(2) You mention that networks are slower than hard drives and CPUs. (You probably meant “memory” rather than CPUs considering that you’re talking about data access, but whatever.) This is certainly true at the moment, and may remain so indefinitely. It may not have occurred to you that that cuts both ways: if you want to process a lot of data, it may be better to do it remotely–from a place that’s got a big Internet pipe–rather than slurp it all down to your personal machine over a relatively slow connection.
    (And if you want instead to parallelize/distribute the computation and then send the results to you instead, then that’s another form of cloud computing.)

    1. Hey, I would like to be able to search google easier. And I like googles search engine a lot better than yahoo. After I get a search results page, either I am going to click on a link or go to the next page. It gets old having to navigate my mouse down to the tiny buttons at the bottom of the screen to go to the next page. I was wondering if it was possible to make the whole white part of the screen a button to go to the next page. A huge invisible button. Got a few other ideas…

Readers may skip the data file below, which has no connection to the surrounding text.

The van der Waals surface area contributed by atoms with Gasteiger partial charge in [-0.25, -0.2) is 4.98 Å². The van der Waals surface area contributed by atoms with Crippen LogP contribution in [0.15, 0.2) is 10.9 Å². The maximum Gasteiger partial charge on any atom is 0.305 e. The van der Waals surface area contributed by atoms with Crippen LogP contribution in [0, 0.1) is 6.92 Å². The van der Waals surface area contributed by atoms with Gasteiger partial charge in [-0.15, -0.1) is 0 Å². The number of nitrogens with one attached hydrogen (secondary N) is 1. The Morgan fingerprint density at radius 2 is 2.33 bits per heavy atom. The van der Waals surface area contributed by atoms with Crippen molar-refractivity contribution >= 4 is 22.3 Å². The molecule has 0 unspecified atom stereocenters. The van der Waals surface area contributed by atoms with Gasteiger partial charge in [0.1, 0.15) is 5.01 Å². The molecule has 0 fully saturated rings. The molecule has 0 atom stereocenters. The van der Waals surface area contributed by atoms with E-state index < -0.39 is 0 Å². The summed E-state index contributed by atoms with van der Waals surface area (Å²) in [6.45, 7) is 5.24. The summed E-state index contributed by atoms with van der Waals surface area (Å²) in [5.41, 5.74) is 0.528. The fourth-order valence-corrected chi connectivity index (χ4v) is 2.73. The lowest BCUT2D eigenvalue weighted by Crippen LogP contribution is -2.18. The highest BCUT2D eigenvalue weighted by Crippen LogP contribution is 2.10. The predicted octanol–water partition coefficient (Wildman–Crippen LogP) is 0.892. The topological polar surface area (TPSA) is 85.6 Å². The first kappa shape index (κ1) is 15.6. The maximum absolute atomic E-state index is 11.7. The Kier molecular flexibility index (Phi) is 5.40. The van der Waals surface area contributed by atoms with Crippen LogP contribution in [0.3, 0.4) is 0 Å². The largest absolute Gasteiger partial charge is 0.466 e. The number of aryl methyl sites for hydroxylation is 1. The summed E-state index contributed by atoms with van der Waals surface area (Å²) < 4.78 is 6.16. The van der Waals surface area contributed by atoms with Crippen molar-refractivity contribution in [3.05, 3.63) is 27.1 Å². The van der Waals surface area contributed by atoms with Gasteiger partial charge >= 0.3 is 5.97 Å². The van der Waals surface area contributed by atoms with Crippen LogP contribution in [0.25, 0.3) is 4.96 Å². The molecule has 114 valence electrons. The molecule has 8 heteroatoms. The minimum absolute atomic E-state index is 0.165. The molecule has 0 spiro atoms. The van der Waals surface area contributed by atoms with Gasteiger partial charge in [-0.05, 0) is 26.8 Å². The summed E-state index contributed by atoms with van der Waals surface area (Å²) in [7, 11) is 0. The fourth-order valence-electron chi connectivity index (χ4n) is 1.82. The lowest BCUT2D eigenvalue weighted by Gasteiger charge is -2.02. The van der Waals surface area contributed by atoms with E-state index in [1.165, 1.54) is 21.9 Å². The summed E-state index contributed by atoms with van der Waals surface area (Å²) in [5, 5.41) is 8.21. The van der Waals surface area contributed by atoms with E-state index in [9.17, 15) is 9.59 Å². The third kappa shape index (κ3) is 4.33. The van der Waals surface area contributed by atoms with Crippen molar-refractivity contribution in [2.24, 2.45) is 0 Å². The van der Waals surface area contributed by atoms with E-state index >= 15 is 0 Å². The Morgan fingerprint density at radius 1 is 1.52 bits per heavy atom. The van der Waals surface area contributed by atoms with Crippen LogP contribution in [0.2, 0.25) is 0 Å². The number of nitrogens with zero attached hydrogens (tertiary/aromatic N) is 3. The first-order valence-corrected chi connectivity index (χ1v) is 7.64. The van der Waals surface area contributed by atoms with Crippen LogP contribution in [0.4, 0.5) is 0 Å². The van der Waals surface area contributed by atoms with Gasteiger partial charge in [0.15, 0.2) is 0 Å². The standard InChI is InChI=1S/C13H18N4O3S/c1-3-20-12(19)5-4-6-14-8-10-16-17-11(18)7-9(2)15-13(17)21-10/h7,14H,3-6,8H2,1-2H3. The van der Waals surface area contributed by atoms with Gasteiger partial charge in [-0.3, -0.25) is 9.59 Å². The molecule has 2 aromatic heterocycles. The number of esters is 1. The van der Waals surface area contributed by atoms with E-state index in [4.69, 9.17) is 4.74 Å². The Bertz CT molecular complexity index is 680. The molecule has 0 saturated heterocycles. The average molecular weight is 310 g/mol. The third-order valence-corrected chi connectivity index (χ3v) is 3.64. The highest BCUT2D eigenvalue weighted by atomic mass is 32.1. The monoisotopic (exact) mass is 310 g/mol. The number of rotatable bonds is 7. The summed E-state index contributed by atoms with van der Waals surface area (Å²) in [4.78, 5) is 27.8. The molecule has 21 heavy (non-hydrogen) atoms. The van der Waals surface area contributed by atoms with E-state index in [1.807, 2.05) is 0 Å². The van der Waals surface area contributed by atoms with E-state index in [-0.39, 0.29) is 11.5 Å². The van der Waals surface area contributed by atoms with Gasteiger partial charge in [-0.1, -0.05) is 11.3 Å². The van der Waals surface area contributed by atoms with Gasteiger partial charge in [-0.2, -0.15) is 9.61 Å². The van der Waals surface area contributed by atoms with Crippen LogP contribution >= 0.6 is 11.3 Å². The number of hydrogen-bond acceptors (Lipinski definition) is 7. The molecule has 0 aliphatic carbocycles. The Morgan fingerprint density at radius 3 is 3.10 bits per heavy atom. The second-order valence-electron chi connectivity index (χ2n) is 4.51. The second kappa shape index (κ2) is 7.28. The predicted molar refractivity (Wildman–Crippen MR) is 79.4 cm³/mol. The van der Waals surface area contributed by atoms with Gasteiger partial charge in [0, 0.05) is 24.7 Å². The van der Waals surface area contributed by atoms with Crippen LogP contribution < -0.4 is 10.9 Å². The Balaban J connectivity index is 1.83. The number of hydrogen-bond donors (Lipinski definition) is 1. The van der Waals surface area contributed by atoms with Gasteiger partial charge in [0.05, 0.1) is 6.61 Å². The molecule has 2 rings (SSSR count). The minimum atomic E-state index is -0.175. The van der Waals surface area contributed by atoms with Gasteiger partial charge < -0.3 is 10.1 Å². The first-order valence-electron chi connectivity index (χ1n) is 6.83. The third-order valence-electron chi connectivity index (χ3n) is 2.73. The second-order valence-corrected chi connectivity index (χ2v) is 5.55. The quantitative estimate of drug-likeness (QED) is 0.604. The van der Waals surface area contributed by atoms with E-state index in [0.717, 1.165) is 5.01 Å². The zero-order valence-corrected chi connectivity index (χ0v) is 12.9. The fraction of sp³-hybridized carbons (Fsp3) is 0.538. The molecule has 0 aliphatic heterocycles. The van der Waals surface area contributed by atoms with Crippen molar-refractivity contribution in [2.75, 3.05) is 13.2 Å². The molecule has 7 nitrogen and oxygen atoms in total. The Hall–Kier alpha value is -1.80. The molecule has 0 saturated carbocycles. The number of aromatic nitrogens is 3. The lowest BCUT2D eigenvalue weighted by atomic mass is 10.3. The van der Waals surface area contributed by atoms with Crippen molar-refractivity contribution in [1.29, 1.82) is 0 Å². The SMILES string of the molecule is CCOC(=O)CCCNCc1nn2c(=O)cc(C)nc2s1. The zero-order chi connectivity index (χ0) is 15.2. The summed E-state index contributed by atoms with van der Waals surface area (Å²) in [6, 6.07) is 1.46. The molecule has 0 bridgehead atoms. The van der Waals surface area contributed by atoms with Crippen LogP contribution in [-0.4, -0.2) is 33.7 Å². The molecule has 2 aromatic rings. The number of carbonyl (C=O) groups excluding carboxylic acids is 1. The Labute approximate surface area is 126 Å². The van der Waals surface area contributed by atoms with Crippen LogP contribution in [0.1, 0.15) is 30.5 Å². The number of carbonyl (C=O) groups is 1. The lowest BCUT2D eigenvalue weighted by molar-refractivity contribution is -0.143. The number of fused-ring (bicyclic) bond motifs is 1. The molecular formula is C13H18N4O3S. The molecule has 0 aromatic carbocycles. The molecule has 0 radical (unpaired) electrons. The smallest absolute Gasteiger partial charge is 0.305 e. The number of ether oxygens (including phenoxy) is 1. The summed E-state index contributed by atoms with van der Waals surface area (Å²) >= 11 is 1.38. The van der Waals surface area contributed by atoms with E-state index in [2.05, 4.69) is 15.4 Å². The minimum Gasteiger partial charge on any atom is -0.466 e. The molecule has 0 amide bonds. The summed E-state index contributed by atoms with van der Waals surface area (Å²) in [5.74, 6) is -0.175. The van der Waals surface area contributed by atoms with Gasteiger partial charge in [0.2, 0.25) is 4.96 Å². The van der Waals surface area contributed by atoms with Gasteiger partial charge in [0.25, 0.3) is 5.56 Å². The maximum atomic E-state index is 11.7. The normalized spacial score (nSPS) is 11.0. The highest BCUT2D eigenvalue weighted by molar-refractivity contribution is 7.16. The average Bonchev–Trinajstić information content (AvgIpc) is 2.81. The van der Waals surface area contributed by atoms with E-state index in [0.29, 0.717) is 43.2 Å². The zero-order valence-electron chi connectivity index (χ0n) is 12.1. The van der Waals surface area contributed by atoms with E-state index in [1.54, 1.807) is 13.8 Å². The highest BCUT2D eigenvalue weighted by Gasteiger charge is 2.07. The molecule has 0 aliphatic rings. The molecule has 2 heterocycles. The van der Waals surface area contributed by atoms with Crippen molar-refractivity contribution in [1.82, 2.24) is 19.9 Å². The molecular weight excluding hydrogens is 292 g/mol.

16. Sirdook: Just to clarify – “well over a decade ago”. It was the early 90’s, Word was the Shizniz. MS couldn’t even imagine the horror that is Google Docs, poor bastards.

  17. Absolutely agree. But privacy aside there is also a real technical problem with making cloud computing work as efficiently as it is touted to be if you are suffering from poor internet connectivity.

    We’ve all noticed how slow websites become when your wireless signal is low, imagine how frustrated you would be if your word doc stops working because your bedroom is too far from the router in the living room.

    Mobile phone companies are working on wireless internet but if there are still so many areas where you can’t get a mobile signal, you know we have a long way to go for reliable internet connections.

    In addition, if you are looking to host a small website, you are better off going with conventional dedicated server. Cloud computing or server on demand actually works out costing more when you use less.

    When you think about it, it is kind of interesting because hard drive capacity and prices have reached a point you would think we can do MORE offline instead of doing less. If all your applications are online and your photos, videos and files are online… what do you use a PC with 1TB of hard drive for?